What I needed was a happy medium – something that I could put together quickly with out a lot of support classes, but still could be easily transitioned into functional code. Objects such as Repeater can use a dataProvider attribute to specify their data source. The dataProvider can be an array of Objects and can come from any data source.  In the long run the source will be the database, but right now I can create a local array and use it to test the Repeater. So I created a temporary folder for the images and set up an ArrayCollection to hold the data locally. For example, the following is the temporary array setup for the recipe component:

One other thing to note about the Repeater.  A consequence of complete freedom of look and feel is that you no longer have some of the basic functionality that you would expect.  For example when I first created the Repeater, connected the dataProvider and populated it with some text elements it repeated everything on the same line.  It did not lay new elements after the previous one.  What I wanted was something akin to the repeating subform functionality provided Acrobat.  I eventually found that wrapping the entire Repeater in a VBox did the layout as the VBox ensures that elements get placed one after the other.

So, now I have a rough fly pattern view with real (sort of) data.  I can now start making it look nice.  Here’s what it looked like before the beautification effort:

For those interested in seeing the early source code I’ve posted it in zip format here.



Thats no moon….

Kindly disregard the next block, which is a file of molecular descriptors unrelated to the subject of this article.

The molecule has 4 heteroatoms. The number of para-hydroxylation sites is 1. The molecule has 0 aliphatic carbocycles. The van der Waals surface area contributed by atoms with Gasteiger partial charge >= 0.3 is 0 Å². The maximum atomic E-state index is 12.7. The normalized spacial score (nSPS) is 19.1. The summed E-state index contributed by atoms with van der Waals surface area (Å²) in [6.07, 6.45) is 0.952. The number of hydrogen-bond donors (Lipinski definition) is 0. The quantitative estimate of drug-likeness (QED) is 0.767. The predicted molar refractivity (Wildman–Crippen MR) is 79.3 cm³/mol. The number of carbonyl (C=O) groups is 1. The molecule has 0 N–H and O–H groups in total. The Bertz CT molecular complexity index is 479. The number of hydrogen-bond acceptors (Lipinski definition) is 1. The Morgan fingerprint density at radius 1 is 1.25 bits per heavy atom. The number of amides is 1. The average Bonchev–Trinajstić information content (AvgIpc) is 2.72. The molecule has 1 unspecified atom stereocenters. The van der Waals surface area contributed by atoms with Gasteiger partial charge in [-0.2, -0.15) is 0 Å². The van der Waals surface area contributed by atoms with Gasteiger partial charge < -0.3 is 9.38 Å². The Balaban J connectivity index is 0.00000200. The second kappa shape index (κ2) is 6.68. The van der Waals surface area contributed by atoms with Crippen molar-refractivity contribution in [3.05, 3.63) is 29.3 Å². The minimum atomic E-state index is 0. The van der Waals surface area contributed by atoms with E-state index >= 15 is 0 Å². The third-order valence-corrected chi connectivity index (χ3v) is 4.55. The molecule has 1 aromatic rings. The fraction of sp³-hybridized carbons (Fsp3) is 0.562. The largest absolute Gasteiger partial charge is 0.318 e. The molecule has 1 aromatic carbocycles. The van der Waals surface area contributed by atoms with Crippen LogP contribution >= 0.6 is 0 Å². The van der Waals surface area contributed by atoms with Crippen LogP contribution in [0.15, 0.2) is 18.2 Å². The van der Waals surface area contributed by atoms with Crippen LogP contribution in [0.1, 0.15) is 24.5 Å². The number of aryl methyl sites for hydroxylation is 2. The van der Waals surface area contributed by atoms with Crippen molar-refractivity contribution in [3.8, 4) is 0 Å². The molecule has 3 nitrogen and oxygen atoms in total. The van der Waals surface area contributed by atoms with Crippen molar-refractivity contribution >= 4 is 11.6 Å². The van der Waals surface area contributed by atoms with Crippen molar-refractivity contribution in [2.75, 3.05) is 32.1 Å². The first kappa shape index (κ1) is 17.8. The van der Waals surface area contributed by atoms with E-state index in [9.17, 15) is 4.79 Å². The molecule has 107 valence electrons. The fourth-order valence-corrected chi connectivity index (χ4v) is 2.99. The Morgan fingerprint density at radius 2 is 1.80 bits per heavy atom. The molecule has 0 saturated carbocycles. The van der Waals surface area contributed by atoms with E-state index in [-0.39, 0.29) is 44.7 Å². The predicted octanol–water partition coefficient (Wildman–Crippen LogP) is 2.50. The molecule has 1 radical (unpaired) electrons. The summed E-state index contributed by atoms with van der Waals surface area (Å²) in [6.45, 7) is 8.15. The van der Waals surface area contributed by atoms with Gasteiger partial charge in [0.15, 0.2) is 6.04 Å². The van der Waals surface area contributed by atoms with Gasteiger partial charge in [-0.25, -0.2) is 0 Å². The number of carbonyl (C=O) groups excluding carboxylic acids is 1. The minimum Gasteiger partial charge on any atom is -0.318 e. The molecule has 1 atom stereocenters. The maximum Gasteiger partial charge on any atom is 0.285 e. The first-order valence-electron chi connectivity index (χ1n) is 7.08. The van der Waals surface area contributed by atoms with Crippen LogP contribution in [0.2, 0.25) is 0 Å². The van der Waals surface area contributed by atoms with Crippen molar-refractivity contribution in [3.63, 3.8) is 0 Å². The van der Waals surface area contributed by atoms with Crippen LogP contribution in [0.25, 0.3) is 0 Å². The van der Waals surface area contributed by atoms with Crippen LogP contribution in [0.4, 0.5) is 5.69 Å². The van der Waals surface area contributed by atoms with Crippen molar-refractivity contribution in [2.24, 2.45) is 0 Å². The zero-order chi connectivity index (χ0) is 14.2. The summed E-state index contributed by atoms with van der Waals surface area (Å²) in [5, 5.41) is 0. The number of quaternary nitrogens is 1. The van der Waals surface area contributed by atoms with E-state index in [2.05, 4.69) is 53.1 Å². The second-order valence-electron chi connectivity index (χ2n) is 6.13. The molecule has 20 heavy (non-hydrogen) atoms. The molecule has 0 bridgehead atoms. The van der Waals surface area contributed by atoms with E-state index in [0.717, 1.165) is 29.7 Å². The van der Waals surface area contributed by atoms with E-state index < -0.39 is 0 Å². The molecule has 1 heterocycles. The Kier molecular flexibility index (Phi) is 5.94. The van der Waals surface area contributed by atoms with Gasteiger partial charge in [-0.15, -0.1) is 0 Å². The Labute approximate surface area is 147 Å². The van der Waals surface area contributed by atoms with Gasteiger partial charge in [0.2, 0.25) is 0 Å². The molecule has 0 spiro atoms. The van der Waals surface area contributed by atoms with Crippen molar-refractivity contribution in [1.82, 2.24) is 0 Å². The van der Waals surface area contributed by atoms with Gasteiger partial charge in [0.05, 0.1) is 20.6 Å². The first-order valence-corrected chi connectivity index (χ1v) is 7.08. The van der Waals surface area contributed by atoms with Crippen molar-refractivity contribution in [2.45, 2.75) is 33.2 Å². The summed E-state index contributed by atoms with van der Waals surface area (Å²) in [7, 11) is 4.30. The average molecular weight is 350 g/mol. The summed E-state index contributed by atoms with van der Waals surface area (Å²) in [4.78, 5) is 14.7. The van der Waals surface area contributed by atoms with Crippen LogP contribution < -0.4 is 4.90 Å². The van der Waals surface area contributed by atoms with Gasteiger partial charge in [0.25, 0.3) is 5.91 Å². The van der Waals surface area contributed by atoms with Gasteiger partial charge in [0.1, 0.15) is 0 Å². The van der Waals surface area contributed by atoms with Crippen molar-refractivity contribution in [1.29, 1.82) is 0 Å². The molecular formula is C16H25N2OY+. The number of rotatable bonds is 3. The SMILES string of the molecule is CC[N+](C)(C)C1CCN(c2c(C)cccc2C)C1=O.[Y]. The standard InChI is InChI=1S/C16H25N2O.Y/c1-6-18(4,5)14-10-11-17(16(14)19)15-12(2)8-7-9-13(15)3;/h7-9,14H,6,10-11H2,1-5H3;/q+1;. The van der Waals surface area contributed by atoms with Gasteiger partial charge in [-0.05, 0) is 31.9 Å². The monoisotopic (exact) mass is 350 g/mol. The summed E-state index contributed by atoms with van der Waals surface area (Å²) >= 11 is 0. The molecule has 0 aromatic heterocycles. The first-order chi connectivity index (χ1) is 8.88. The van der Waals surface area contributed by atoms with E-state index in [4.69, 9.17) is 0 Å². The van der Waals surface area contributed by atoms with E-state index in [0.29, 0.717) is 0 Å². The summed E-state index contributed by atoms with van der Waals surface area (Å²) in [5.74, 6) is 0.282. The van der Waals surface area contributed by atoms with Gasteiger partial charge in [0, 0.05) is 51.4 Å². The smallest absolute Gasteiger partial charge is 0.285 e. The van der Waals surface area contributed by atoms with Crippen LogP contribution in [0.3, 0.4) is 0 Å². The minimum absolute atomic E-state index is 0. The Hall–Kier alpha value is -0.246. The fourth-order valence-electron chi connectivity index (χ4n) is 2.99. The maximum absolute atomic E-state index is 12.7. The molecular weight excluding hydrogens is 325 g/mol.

As you may recall, one of the main purposes of this project is to teach a traditional Java programmer (namely me) how to develop Rich Internet Applications (RIA).  This goes beyond just learning syntax and tooling, it means gaining a deeper understanding of the possibilities of a new environment.  To that end I have been doing quite a bit of reading about designing applications for RIA environments.  The more research that I do, the more I am convinced that this project requires a fundamental shift in thinking from a code based development mind set to a more visual based/user centric model. Developers/programmers (and I include myself in this category) can easily become too enamored with our own data structures and can loose track of the user that our applications should be designed for.  This is nothing new, but it becomes glaringly obvious as more tools become accessible to a wider range of development talent.  I guess what I’m saying is that crappy user design becomes less acceptable as tools make it easier for better design. Certainly, tools such as Flex Builder make it easier for a more diverse population to build better applications.  In no way does this excuse poor system design , it just means that good system design should support a good user experience.